Photo: Tyler Roemer.

Indigenous Peoples of Central Oregon

Jan 10, 2020 by Deschutes Land Trust
As we look forward to our upcoming Nature Night, we offer this introduction to the Native American tribes of Central Oregon.

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The mountains we know had different names.
The rivers we paddle flowed in different ways.
These trails we walk, have been walked for centuries.

Before the earth beneath our feet was called the Oregon Territory, before there was a Bend, Prineville, or Sisters, thousands of years of life went on in the forests, along the rivers, and across this high desert.
Eight tribal groups regularly and customarily belonged to this region.

Columbia River Tribes (Wasco [Chinookan], Tenino, Tygh, Wyam, and John Day [Sahaptin]) came south from the Columbia River on seasonal rounds to gather, hunt, and fish. These lands were also the traditional lands of the Wascoes, the Warm Springs, and the Paiutes. Today, Wasco, Warm Springs, and Paiute peoples live on in our region and are recognized as The Confederated Tribes of Warm Springs.

According to the Confederated Tribes of Warm Springs, each of these bands are related to this region, but traditionally they observed very different ways of life:

"The Wasco bands on the Columbia River were the eastern-most group of Chinookan-speaking Indians. Although they were principally fishermen, their frequent contact with other Indians throughout the region provided for abundant trade of root bread, salmon meal, and bear grass.

The Warm Springs bands lived along the Columbia’s tributaries speaking Sahaptin. Unlike the Wascoes, the Warm Springs bands moved between winter and summer villages, and depended more on game, roots and berries. However, salmon was also an important staple for the Warm Springs people. Though they spoke different languages and observed different customs, the Warm Springs and Wasco bands interacted frequently.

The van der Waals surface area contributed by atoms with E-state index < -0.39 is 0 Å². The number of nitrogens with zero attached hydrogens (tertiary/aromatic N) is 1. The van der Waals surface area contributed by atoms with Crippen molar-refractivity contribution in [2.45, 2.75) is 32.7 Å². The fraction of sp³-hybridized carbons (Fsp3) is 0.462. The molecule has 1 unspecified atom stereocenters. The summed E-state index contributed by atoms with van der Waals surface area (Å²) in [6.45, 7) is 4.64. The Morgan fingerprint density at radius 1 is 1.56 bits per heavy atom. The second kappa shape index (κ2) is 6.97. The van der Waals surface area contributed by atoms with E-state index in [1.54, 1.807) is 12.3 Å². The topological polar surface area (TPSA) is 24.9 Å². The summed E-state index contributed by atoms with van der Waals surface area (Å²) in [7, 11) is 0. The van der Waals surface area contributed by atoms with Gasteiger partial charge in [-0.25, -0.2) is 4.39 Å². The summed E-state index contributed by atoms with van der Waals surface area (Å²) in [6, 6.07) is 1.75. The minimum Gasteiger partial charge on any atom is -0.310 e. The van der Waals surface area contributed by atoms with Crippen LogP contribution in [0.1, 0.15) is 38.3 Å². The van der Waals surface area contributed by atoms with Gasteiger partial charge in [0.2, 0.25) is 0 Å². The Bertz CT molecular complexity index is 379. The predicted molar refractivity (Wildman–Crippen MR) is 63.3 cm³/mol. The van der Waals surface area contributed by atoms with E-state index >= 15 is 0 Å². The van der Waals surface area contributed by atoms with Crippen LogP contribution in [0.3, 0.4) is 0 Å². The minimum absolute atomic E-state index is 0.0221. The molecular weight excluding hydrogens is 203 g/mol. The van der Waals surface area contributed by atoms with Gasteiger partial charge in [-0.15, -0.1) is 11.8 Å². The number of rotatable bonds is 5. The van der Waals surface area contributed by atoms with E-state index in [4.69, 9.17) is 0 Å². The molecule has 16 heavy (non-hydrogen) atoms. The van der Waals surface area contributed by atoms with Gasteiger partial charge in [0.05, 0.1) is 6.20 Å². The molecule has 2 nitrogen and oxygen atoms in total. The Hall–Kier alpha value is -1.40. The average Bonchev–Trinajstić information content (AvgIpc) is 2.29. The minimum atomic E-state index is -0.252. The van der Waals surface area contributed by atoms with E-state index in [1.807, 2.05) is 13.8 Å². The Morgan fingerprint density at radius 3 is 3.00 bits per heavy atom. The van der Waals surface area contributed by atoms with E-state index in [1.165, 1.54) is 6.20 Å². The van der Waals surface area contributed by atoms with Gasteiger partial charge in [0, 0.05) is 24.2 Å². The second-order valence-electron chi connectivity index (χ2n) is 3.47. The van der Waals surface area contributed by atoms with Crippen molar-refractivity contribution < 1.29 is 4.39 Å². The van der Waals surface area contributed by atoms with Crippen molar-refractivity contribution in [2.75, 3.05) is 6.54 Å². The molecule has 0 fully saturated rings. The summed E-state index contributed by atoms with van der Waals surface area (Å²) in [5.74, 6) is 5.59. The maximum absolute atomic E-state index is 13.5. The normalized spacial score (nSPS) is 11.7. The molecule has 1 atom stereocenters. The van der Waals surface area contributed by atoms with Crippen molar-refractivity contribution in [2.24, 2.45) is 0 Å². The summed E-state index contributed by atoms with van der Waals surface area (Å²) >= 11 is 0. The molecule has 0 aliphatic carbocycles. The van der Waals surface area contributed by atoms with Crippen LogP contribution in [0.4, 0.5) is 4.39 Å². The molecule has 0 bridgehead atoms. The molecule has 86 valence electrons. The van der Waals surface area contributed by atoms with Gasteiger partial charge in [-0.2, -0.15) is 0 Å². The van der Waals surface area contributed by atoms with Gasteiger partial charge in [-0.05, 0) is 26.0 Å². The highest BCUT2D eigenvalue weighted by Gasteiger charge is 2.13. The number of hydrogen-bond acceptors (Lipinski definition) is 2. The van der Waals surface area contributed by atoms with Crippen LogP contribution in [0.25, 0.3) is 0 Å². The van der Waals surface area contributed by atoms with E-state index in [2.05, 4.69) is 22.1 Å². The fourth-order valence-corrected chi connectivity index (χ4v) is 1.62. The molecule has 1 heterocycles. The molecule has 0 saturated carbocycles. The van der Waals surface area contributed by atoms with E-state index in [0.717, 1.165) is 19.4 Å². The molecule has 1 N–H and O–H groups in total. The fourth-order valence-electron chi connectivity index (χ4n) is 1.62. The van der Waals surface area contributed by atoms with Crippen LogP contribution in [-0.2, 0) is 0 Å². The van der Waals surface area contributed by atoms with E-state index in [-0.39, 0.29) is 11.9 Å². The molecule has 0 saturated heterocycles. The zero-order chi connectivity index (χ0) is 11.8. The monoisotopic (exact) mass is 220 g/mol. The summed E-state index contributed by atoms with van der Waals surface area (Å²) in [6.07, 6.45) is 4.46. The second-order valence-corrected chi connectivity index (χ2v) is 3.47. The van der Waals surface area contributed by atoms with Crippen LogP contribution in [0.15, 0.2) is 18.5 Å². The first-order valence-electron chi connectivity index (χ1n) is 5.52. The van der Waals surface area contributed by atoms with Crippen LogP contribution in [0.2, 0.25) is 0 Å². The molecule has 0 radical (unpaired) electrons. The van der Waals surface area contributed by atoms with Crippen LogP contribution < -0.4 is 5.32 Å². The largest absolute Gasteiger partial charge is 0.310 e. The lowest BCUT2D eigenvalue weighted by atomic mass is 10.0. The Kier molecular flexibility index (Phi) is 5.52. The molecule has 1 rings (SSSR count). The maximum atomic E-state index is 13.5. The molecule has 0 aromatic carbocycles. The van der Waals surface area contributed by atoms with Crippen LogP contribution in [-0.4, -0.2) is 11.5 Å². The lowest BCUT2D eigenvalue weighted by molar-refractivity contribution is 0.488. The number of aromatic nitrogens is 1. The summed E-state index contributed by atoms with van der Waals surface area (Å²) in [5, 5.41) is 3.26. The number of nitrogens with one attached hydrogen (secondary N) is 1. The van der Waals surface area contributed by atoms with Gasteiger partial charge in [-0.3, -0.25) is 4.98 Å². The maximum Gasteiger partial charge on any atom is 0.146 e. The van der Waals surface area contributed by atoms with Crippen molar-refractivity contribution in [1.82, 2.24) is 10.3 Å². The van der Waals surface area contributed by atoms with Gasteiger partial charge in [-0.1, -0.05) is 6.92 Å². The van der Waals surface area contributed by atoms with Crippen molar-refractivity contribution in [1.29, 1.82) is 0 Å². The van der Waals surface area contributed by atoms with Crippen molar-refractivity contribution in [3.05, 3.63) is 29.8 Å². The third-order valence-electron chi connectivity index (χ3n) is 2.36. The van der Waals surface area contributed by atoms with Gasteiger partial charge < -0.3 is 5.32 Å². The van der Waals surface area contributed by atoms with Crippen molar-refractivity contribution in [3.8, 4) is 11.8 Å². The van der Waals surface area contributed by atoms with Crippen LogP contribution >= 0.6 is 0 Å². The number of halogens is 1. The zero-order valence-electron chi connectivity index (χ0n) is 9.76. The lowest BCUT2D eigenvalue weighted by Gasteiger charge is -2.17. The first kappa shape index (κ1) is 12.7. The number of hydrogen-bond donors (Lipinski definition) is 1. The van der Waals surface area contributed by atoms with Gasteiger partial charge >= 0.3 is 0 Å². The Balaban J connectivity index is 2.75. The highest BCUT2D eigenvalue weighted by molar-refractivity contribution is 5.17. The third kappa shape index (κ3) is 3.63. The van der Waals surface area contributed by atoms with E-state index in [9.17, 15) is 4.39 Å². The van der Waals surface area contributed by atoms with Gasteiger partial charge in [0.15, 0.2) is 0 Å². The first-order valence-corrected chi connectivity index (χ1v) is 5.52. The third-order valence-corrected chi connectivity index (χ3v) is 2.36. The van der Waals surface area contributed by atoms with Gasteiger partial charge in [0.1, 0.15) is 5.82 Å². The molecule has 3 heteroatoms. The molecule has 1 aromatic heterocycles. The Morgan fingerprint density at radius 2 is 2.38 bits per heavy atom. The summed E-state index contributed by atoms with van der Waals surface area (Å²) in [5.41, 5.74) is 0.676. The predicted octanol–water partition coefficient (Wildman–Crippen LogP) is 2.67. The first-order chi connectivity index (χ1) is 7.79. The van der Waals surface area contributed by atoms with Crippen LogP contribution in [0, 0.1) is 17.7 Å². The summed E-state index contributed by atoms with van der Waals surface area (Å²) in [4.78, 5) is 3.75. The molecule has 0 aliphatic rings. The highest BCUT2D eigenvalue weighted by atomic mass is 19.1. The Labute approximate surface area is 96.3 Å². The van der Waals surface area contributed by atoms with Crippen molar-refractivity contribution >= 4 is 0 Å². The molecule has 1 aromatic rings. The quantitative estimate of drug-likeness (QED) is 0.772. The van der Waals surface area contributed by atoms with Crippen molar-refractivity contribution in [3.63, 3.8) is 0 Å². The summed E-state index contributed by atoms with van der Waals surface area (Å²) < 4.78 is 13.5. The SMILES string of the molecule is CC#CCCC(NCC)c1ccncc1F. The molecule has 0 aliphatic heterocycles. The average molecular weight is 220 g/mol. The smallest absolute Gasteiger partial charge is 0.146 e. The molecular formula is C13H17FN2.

The Paiutes lived in southeastern Oregon and spoke a Shoshonean dialect. The lifestyle of the Paiutes was considerably different from that of the Wasco and Warm Springs bands. Their high-plains existence required that they migrate further and more frequently for game. The Paiute language was foreign to the Wasco and Warm Springs bands, and commerce among them was infrequent. In early times, contact between them often resulted in skirmishes." Learn more from the Confederated Tribes of Warm Springs.

The Wasco, Warm Springs, and Paiute ways of life were radically upset as immigrants made their way West. Eventually, colonizers forced the Tribes off their ancestral home and apart from their customs. Central Oregon’s Indigenous People were made to struggle on a fraction of their traditional land against the arid soil, less abundant streams, and ideals of their colonizers. With them, each band brought their different languages, different beliefs, and different ideas. Today, the Tribes continue balancing their differences as the federally recognized and self-governing Confederated Tribes of Warm Springs.

The Wasco, Warm Springs, and Paiute are resilient peoples. Through historical trauma and change, their leaders and people have held tightly and continue to hold many traditions and practices that make life rich. Creeds and ceremonial codes call on a relationship with the world as an interconnected place where people and the environment cannot be separated. Indigenous Peoples shaped, created and protected much of what we love so much about this region. Indigenous People continue to shape, create, and protect these lands.

Continue learning from the Tribes of Central Oregon at the Land Trust's January Nature Night: Long Memory of the Land. Elizabeth Woody, Executive Director of The Museum at Warm Springs, will share some of the long-lived creeds and ceremonial codes the Warm Springs people hold in relation to the land. 

Learn More

There are 573 federally recognized Indian Nations in the US, nine of which are located in Oregon. Many more tribes are fighting for recognition. Many recognized tribes continue to fight to protect their ways of life, their people, and their land.

Central Oregon is the traditional territory of Wasco, Warm Springs, and Paiute peoples.